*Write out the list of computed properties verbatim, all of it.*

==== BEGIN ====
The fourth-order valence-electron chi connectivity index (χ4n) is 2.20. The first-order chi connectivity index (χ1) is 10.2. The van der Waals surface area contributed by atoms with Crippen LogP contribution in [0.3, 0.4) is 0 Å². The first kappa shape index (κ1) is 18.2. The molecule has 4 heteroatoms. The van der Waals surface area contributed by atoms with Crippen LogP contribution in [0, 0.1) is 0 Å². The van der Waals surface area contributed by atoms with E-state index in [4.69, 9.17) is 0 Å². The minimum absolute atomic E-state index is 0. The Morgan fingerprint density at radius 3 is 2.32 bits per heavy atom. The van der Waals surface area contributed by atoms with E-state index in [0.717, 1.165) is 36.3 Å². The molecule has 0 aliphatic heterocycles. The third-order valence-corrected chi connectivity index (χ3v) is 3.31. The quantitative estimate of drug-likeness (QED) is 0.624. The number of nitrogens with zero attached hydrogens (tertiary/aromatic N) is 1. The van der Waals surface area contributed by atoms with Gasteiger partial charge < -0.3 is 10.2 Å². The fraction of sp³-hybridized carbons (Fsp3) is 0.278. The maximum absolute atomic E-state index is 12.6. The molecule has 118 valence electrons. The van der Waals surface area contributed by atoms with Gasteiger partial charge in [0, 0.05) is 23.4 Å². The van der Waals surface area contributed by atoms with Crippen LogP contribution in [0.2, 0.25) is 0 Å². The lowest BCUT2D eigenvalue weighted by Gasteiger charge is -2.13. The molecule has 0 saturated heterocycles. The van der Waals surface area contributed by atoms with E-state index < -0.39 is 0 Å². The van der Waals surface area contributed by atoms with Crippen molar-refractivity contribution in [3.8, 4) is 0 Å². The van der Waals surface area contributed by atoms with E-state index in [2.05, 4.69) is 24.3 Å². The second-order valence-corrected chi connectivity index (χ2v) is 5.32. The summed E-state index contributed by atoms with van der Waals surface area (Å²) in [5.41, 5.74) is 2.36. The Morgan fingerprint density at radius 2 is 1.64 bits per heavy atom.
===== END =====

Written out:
The fourth-order valence-electron chi connectivity index (χ4n) is 2.20. The first-order chi connectivity index (χ1) is 10.2. The van der Waals surface area contributed by atoms with Crippen LogP contribution in [0.3, 0.4) is 0 Å². The first kappa shape index (κ1) is 18.2. The molecule has 4 heteroatoms. The van der Waals surface area contributed by atoms with Crippen LogP contribution in [0, 0.1) is 0 Å². The van der Waals surface area contributed by atoms with E-state index in [4.69, 9.17) is 0 Å². The minimum absolute atomic E-state index is 0. The Morgan fingerprint density at radius 3 is 2.32 bits per heavy atom. The van der Waals surface area contributed by atoms with E-state index in [0.717, 1.165) is 36.3 Å². The molecule has 0 aliphatic heterocycles. The third-order valence-corrected chi connectivity index (χ3v) is 3.31. The quantitative estimate of drug-likeness (QED) is 0.624. The number of nitrogens with zero attached hydrogens (tertiary/aromatic N) is 1. The van der Waals surface area contributed by atoms with Gasteiger partial charge < -0.3 is 10.2 Å². The fraction of sp³-hybridized carbons (Fsp3) is 0.278. The maximum absolute atomic E-state index is 12.6. The molecule has 118 valence electrons. The van der Waals surface area contributed by atoms with Gasteiger partial charge in [0, 0.05) is 23.4 Å². The van der Waals surface area contributed by atoms with Crippen LogP contribution in [0.2, 0.25) is 0 Å². The lowest BCUT2D eigenvalue weighted by Gasteiger charge is -2.13. The molecule has 0 saturated heterocycles. The van der Waals surface area contributed by atoms with E-state index < -0.39 is 0 Å². The van der Waals surface area contributed by atoms with Crippen molar-refractivity contribution in [3.8, 4) is 0 Å². The van der Waals surface area contributed by atoms with E-state index in [2.05, 4.69) is 24.3 Å². The second-order valence-corrected chi connectivity index (χ2v) is 5.32. The summed E-state index contributed by atoms with van der Waals surface area (Å²) in [5.41, 5.74) is 2.36. The Morgan fingerprint density at radius 2 is 1.64 bits per heavy atom.